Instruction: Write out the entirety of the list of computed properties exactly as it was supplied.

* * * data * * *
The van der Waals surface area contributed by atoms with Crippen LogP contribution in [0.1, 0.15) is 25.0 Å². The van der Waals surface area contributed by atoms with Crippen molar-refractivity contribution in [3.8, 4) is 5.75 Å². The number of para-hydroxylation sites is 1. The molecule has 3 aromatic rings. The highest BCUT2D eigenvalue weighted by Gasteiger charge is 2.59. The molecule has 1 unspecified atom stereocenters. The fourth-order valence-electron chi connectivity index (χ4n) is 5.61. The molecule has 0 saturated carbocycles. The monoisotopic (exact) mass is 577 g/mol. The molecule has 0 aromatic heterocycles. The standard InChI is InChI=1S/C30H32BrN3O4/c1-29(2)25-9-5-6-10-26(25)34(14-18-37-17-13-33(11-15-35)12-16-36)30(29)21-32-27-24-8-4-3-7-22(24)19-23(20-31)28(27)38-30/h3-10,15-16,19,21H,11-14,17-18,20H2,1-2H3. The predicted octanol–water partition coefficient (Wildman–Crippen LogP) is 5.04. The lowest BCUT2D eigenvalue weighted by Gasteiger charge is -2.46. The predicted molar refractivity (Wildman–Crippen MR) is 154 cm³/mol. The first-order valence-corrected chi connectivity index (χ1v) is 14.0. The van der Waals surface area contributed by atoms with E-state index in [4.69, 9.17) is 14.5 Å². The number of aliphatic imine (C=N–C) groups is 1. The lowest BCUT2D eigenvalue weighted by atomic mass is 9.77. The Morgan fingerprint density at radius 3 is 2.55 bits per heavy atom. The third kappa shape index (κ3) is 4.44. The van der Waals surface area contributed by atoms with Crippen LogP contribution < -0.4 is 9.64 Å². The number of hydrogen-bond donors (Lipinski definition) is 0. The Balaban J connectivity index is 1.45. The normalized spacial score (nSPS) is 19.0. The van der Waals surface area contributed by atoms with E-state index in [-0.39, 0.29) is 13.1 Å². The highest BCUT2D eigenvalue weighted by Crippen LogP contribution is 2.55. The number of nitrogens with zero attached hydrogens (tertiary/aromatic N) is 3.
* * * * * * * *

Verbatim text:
The van der Waals surface area contributed by atoms with Crippen LogP contribution in [0.1, 0.15) is 25.0 Å². The van der Waals surface area contributed by atoms with Crippen molar-refractivity contribution in [3.8, 4) is 5.75 Å². The number of para-hydroxylation sites is 1. The molecule has 3 aromatic rings. The highest BCUT2D eigenvalue weighted by Gasteiger charge is 2.59. The molecule has 1 unspecified atom stereocenters. The fourth-order valence-electron chi connectivity index (χ4n) is 5.61. The molecule has 0 saturated carbocycles. The monoisotopic (exact) mass is 577 g/mol. The molecule has 0 aromatic heterocycles. The standard InChI is InChI=1S/C30H32BrN3O4/c1-29(2)25-9-5-6-10-26(25)34(14-18-37-17-13-33(11-15-35)12-16-36)30(29)21-32-27-24-8-4-3-7-22(24)19-23(20-31)28(27)38-30/h3-10,15-16,19,21H,11-14,17-18,20H2,1-2H3. The predicted octanol–water partition coefficient (Wildman–Crippen LogP) is 5.04. The lowest BCUT2D eigenvalue weighted by Gasteiger charge is -2.46. The predicted molar refractivity (Wildman–Crippen MR) is 154 cm³/mol. The first-order valence-corrected chi connectivity index (χ1v) is 14.0. The van der Waals surface area contributed by atoms with E-state index in [4.69, 9.17) is 14.5 Å². The number of aliphatic imine (C=N–C) groups is 1. The lowest BCUT2D eigenvalue weighted by atomic mass is 9.77. The Morgan fingerprint density at radius 3 is 2.55 bits per heavy atom. The third kappa shape index (κ3) is 4.44. The van der Waals surface area contributed by atoms with Crippen LogP contribution < -0.4 is 9.64 Å². The number of hydrogen-bond donors (Lipinski definition) is 0. The Balaban J connectivity index is 1.45. The normalized spacial score (nSPS) is 19.0. The van der Waals surface area contributed by atoms with E-state index in [-0.39, 0.29) is 13.1 Å². The highest BCUT2D eigenvalue weighted by Crippen LogP contribution is 2.55. The number of nitrogens with zero attached hydrogens (tertiary/aromatic N) is 3.